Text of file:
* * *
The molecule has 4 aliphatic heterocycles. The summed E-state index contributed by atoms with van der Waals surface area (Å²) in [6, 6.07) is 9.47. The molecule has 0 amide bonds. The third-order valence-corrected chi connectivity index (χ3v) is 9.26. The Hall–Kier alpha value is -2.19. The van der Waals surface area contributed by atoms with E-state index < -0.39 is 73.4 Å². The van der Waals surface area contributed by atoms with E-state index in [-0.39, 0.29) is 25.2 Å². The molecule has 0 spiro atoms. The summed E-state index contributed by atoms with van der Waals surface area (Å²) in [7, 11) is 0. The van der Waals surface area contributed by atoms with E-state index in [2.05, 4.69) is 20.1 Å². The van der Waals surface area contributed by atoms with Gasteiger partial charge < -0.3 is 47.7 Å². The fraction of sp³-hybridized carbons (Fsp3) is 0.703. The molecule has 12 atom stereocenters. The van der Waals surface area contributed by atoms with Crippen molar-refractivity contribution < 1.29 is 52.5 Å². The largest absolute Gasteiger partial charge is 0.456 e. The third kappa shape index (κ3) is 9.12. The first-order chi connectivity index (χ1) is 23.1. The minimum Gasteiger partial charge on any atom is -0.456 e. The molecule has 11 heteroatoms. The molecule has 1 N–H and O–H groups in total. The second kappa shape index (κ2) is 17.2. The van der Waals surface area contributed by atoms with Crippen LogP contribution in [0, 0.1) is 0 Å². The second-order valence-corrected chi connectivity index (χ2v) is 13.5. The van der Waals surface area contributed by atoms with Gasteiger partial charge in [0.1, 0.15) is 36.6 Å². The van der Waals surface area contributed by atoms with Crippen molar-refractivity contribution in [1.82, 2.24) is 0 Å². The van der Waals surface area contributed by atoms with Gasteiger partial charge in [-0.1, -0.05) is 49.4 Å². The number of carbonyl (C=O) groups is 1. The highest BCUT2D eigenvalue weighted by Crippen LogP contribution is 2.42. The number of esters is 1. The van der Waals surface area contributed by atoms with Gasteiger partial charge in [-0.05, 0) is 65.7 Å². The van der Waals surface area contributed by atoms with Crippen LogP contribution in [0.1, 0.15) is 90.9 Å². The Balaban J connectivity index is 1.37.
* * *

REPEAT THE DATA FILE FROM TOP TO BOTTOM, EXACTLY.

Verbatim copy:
The molecule has 4 aliphatic heterocycles. The summed E-state index contributed by atoms with van der Waals surface area (Å²) in [6, 6.07) is 9.47. The molecule has 0 amide bonds. The third-order valence-corrected chi connectivity index (χ3v) is 9.26. The Hall–Kier alpha value is -2.19. The van der Waals surface area contributed by atoms with E-state index < -0.39 is 73.4 Å². The van der Waals surface area contributed by atoms with E-state index in [-0.39, 0.29) is 25.2 Å². The molecule has 0 spiro atoms. The summed E-state index contributed by atoms with van der Waals surface area (Å²) in [7, 11) is 0. The van der Waals surface area contributed by atoms with E-state index in [2.05, 4.69) is 20.1 Å². The van der Waals surface area contributed by atoms with Gasteiger partial charge < -0.3 is 47.7 Å². The fraction of sp³-hybridized carbons (Fsp3) is 0.703. The molecule has 12 atom stereocenters. The van der Waals surface area contributed by atoms with Crippen molar-refractivity contribution < 1.29 is 52.5 Å². The largest absolute Gasteiger partial charge is 0.456 e. The third kappa shape index (κ3) is 9.12. The first-order chi connectivity index (χ1) is 23.1. The minimum Gasteiger partial charge on any atom is -0.456 e. The molecule has 11 heteroatoms. The molecule has 1 N–H and O–H groups in total. The second kappa shape index (κ2) is 17.2. The van der Waals surface area contributed by atoms with Crippen LogP contribution in [0, 0.1) is 0 Å². The second-order valence-corrected chi connectivity index (χ2v) is 13.5. The van der Waals surface area contributed by atoms with Gasteiger partial charge in [0.1, 0.15) is 36.6 Å². The van der Waals surface area contributed by atoms with Crippen molar-refractivity contribution in [1.82, 2.24) is 0 Å². The van der Waals surface area contributed by atoms with Gasteiger partial charge in [-0.1, -0.05) is 49.4 Å². The number of carbonyl (C=O) groups is 1. The highest BCUT2D eigenvalue weighted by Crippen LogP contribution is 2.42. The number of esters is 1. The van der Waals surface area contributed by atoms with Gasteiger partial charge in [-0.05, 0) is 65.7 Å². The van der Waals surface area contributed by atoms with Crippen LogP contribution in [0.1, 0.15) is 90.9 Å². The Balaban J connectivity index is 1.37.